Taxation levels and subsidies to ensure redistribution or protect the environment are affected. So are human rights, particularly those relating to health, education and culture, and not least labour market policies and labour rights – both for nationals and for migrant workers.
Therefore, we need to strengthen the capacity of all nation states to safeguard these fundamental rights and to provide basic services.
The obvious remedy is a more advanced and coherent approach to governance, at the national, the regional and the global level.
Here, I believe, the European Union is showing the way.
Conceived in the aftermath of a devastating war, the European Community (EC) was a visionary departure from destructive rivalry based on the narrow pursuit of self-interest.
And later, in the face of increasingly global economic competition, the EC evolved into the EU, while welcoming and integrating new members after the fall of the Berlin Wall.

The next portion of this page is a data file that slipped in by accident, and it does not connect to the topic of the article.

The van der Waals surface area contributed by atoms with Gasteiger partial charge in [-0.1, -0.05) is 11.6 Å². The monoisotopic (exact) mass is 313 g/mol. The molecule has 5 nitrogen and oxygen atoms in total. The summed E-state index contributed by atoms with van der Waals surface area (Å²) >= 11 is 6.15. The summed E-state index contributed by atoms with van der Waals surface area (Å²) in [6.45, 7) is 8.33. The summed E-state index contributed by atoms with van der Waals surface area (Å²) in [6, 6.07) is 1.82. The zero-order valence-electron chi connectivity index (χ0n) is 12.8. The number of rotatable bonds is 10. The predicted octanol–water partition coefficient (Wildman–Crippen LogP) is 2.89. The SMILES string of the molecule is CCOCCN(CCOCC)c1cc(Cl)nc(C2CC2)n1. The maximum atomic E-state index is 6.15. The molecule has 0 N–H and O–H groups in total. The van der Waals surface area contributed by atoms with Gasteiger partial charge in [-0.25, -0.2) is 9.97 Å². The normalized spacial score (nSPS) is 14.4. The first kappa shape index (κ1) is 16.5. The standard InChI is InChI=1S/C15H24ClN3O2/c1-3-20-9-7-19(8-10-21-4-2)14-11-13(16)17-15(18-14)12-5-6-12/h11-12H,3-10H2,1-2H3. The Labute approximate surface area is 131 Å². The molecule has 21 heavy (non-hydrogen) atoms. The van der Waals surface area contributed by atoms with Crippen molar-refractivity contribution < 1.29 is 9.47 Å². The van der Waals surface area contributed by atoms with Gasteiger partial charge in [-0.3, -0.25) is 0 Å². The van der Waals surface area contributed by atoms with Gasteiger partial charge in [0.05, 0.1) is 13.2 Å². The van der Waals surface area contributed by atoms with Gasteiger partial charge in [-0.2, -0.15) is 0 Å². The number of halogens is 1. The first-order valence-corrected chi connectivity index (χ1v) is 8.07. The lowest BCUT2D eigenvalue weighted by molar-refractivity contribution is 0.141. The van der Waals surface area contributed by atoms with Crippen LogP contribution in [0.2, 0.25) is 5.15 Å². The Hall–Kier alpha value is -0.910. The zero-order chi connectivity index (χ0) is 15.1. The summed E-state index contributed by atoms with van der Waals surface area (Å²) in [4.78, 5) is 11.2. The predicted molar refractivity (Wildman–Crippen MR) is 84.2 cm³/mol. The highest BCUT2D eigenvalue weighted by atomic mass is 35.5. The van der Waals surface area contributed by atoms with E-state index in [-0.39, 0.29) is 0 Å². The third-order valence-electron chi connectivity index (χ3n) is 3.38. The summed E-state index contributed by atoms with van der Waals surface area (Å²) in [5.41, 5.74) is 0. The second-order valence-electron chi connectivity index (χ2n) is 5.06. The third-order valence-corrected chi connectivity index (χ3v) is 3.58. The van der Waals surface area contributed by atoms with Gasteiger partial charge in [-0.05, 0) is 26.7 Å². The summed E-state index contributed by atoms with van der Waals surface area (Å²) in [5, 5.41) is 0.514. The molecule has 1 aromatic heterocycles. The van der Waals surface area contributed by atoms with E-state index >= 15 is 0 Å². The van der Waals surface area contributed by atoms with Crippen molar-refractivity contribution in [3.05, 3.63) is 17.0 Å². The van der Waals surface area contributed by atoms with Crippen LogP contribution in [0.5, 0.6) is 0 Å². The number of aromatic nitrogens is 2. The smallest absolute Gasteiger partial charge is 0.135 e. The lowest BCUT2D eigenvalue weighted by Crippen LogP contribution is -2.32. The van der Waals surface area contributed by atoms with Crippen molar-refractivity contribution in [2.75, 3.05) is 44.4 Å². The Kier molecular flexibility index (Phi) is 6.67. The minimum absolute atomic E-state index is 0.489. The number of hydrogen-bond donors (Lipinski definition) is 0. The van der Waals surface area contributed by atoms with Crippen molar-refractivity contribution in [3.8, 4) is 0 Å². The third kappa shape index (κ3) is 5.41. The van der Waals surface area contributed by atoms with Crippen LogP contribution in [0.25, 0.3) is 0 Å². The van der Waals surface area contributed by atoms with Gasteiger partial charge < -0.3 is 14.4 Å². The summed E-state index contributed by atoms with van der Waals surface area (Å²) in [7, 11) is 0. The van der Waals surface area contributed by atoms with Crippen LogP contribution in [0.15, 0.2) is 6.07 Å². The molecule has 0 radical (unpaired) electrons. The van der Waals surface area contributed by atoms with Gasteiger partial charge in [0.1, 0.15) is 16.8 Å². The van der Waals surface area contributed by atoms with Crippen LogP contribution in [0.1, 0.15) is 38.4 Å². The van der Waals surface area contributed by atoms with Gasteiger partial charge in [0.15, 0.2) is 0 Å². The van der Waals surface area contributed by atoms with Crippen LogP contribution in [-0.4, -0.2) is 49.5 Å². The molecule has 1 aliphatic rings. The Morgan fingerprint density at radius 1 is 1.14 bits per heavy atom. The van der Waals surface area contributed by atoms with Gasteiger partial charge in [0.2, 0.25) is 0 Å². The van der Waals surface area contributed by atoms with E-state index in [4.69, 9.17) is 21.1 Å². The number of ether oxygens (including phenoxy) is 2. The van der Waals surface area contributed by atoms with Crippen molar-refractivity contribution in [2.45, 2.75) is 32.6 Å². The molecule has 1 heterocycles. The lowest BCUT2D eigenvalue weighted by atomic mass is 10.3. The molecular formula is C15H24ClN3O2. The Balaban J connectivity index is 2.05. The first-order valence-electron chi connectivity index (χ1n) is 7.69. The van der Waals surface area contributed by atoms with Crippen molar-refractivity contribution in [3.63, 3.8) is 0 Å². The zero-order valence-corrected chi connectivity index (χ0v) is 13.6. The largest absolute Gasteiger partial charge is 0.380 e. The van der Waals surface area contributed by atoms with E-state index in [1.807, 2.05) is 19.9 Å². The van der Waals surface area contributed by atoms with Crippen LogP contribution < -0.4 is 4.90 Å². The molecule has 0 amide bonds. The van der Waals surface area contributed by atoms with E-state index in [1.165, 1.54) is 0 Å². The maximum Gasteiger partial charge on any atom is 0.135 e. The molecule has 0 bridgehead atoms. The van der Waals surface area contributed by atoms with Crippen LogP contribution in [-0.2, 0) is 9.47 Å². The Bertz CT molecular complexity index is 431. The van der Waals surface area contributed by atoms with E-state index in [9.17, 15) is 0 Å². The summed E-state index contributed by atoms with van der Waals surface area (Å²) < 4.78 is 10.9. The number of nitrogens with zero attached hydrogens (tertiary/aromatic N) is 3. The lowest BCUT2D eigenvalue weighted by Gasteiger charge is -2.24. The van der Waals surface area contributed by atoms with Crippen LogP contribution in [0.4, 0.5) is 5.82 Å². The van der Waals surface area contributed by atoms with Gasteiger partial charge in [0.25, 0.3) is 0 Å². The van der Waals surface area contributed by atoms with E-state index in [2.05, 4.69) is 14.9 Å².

Enlargement is the EU’s most courageous decision – and most historic success. It may have prevented further deepening “towards an ever closer political union”. But enlargement has given new vision to what the EU can deliver: stability and integration beyond old dividing lines. The challenge of course is to communicate this to the electorate – and we Norwegians could, for obvious reasons, be an example in this regard.
The EU is an advanced, regional example of global integration. And the challenges the EU is facing resemble those at the global level. As squatters scribbled on a building in Berlin in 1989, just after they had torn down the Wall:
“Die Grenze verläuft nicht zwischen den Volkern, sondern zwischen oben und unten.” or:
“The divisions no longer run between people of different countries, but between those at the high and those at the low end of the table.”
For the Nordic welfare states, this particular challenges as well as obvious responsibilities and opportunities.
Traditionally the Nordic countries have placed great emphasis on fair distribution and real equality of opportunity. And this has been achievable partly because of our ethnic and cultural homogeneity.
Thus, globalisation and European integration with less developed countries may pose a fundamental challenge for the Nordic welfare states. We are experiencing the benefits of greater diversity, but also increased economic and social inequalities.